> > > the form of government, which is sometimes unnecessary information in
> > > referring to the country of the Czechs. One does not always have to
> > > be this formal.
Another disadvantage of 'Republic' is in historical references. One
often wants to talk about the territory of a modern state at some
period in the past, even if it was not independent or unified at that
point. With most countries that is easy enough: 'Medieval Wales'
'eighteenth-century France'; but 'the medieval Czech Republic'?! You
can obviously find other phrases 'Kingdom of Bohemia', 'lands of the
Czech crown' etc for the relevant historical periods, but nothing that
links past to present simply. To be able to say 'Medieval Czechia'
would have its uses.

>
> I remember the other day I was watching David Letterman. The guest
> was a gorgeous Czech model. I think her name was Nemcova. She spoke
> almost impeccable English. Although nothing was terribly funny in
> what she said, but people laughed anyway... It is always pleasant to
> see a pretty and smart young lady, you know... Then I noticed she
> referred to her home country as "Czech". No "Republic"! Of course
> nobody cared. Who cares whether such a nice girl makes grammatical
> mistakes! But... She really did not know the correct English name
> for her country? I don't think so. Maybe she just dropped "Republic"
> since she knew people came just for laughing, and if there was any
> politics, laughing it off? Would it be nicer if she could drop
> "Republic" without incurring a grammatical error?

'Czech'on its own was standard usage among some American residents of
the country in question in 95-6. Perhaps the lady in question has been
talking to them?
Incidentally I remember a humorous article in one Czech newspaper some
years ago about finding a one-word name for the country. Among many
other silly suggestions was naming it after another Nemcova (Bozena,
I'm afraid - the writer); I forget the precise suffix used. Lovely
potential for confusion with 'Nemecko' (Germany), as they pointed out!

Andreas Prilop

unread,
Mar 3, 2003, 4:27:40 PM3/3/03
to
andrew...@hotmail.com (Andrew Woode) wrote:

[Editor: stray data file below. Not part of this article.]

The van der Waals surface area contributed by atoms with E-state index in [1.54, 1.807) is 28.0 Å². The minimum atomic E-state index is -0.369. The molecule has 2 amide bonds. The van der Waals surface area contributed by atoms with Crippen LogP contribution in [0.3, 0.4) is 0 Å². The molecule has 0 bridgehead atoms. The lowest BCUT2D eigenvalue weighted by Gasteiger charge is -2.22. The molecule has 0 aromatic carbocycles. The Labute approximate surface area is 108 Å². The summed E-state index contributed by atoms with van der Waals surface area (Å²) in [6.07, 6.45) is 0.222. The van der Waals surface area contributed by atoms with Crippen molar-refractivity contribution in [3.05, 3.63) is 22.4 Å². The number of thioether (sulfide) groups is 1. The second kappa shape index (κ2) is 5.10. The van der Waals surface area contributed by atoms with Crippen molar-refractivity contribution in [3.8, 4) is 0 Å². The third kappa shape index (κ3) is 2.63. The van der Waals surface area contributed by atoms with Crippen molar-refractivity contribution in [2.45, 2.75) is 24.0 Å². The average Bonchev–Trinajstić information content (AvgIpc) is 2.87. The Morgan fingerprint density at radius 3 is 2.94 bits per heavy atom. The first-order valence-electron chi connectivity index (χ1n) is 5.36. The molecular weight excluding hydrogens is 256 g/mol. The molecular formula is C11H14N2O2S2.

> Incidentally I remember a humorous article in one Czech newspaper some
> years ago about finding a one-word name for the country. Among many
> other silly suggestions was naming it after another Nemcova (Bozena,
> I'm afraid - the writer); I forget the precise suffix used. Lovely
> potential for confusion with 'Nemecko' (Germany), as they pointed out!

Even presidents tumble over Slovakia/Slovenia.

--
Will the turkey become freedom fowl?

Peter T. Daniels

unread,
Mar 3, 2003, 5:43:27 PM3/3/03
to
matin wrote:
>
> kri...@actrix.co.nz (PJKriha) wrote in message news:<ffc54163.03030...@posting.google.com>...
> > matin_l...@hotmail.com (matin) wrote in message news:<638e67d0.03030...@posting.google.com>...
> > > "Peter T. Daniels" <gram...@worldnet.att.net> wrote in message news:<

> > > > You have a problem with Dominican Republic? It's not the same country as


> > > > Dominica, you know.
> >
> > Good point.
> >
> > > The two contries are Commonwealth of Dominica ("Dominica" is the short
> > > form) and República Dominicana (no short form). But... we don't have
> > > a Czech Commonwealth, do we?
> >
> > No in case of CR it's not called Commonwealth, it's called Republic.
> > Czech Republic = C^echy + Morava + Slezko (ie. Bohemia + Moravia + Cz.Silezia)
>
> You did not get my point. Maybe I was not vey clear. The point was:
> If there were no Commonwealth of Dominica, people probably would call
> the Dominican Republic as "Dominica".

Nope. The Dominican Republic existed long before Dominica (as a
country).

M. Ranjit Mathews

unread,
Mar 3, 2003, 7:31:23 PM3/3/03
to
António Pedro Marques wrote:
> marteno wrote:

> 'Burma' is how the native word appeared in English, and no Burmese
> government has any right to impose 'Myanmar' to any English speaker, the
> more so since the original word has no r!

Burma was (at one time) only one part of what is now called Myanmar. Are
Arakanese, Peguans, Tennaserimese and Karens Burmans?

matin

unread,
Mar 3, 2003, 8:51:38 PM3/3/03
to
"Peter T. Daniels" <gram...@worldnet.att.net> wrote in message news:<3E63DA...@worldnet.att.net>...

I do not know much about the history of that part of the world, but I
think it would be helpful if we know who were the first to use
"Dominica" as the name of their territory. Who gained the sovereignty
first is irrelevant here.

Peter T. Daniels

unread,
Mar 3, 2003, 10:32:00 PM3/3/03
to

Columbus founded the city of Santo Domingo in 1492 -- you can't get
named with a Christian name any earlier than that.

John Atkinson

unread,
Mar 4, 2003, 5:48:02 AM3/4/03
to

"M. Ranjit Mathews" <ranjit_...@yahoo.com> wrote ...

>António Pedro Marques wrote:

>> marteno wrote:

No, they're not Burmans, but they are Burmese. Though many of them would
prefer not to be.

John.


matin

unread,
Mar 4, 2003, 2:12:16 PM3/4/03
to
"Peter T. Daniels" <gram...@worldnet.att.net> wrote in message